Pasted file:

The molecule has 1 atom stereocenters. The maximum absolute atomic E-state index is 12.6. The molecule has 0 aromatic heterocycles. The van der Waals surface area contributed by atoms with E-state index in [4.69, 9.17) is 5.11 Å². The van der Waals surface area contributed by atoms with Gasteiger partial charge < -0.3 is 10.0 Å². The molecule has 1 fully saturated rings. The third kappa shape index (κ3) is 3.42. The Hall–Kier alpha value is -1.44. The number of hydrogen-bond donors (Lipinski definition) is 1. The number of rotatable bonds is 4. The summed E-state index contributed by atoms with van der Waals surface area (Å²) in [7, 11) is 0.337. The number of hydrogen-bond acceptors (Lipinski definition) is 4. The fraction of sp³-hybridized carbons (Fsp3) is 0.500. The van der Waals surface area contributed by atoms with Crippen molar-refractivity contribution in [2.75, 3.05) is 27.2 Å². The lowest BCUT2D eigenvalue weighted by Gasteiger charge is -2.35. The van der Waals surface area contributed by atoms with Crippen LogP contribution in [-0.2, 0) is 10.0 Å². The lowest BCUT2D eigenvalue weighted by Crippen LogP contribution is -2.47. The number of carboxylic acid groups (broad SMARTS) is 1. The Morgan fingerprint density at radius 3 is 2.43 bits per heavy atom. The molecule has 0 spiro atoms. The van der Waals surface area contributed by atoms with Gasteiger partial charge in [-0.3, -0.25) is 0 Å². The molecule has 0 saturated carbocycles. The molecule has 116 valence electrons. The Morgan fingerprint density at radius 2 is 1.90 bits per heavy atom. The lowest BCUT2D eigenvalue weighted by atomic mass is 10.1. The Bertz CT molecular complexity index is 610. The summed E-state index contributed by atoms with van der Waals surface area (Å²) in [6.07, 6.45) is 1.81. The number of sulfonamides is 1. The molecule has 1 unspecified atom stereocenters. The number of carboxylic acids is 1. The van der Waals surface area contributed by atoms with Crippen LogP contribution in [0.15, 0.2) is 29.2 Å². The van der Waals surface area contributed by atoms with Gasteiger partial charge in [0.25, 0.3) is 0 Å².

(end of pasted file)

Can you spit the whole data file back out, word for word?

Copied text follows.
The molecule has 1 atom stereocenters. The maximum absolute atomic E-state index is 12.6. The molecule has 0 aromatic heterocycles. The van der Waals surface area contributed by atoms with E-state index in [4.69, 9.17) is 5.11 Å². The van der Waals surface area contributed by atoms with Gasteiger partial charge < -0.3 is 10.0 Å². The molecule has 1 fully saturated rings. The third kappa shape index (κ3) is 3.42. The Hall–Kier alpha value is -1.44. The number of hydrogen-bond donors (Lipinski definition) is 1. The number of rotatable bonds is 4. The summed E-state index contributed by atoms with van der Waals surface area (Å²) in [7, 11) is 0.337. The number of hydrogen-bond acceptors (Lipinski definition) is 4. The fraction of sp³-hybridized carbons (Fsp3) is 0.500. The van der Waals surface area contributed by atoms with Crippen molar-refractivity contribution in [2.75, 3.05) is 27.2 Å². The lowest BCUT2D eigenvalue weighted by Gasteiger charge is -2.35. The van der Waals surface area contributed by atoms with Crippen LogP contribution in [-0.2, 0) is 10.0 Å². The lowest BCUT2D eigenvalue weighted by Crippen LogP contribution is -2.47. The number of carboxylic acid groups (broad SMARTS) is 1. The Morgan fingerprint density at radius 3 is 2.43 bits per heavy atom. The molecule has 0 spiro atoms. The van der Waals surface area contributed by atoms with Gasteiger partial charge in [-0.3, -0.25) is 0 Å². The molecule has 0 saturated carbocycles. The molecule has 116 valence electrons. The Morgan fingerprint density at radius 2 is 1.90 bits per heavy atom. The lowest BCUT2D eigenvalue weighted by atomic mass is 10.1. The Bertz CT molecular complexity index is 610. The summed E-state index contributed by atoms with van der Waals surface area (Å²) in [6.07, 6.45) is 1.81. The number of sulfonamides is 1. The molecule has 1 unspecified atom stereocenters. The number of carboxylic acids is 1. The van der Waals surface area contributed by atoms with Crippen LogP contribution in [0.15, 0.2) is 29.2 Å². The van der Waals surface area contributed by atoms with Gasteiger partial charge in [0.25, 0.3) is 0 Å².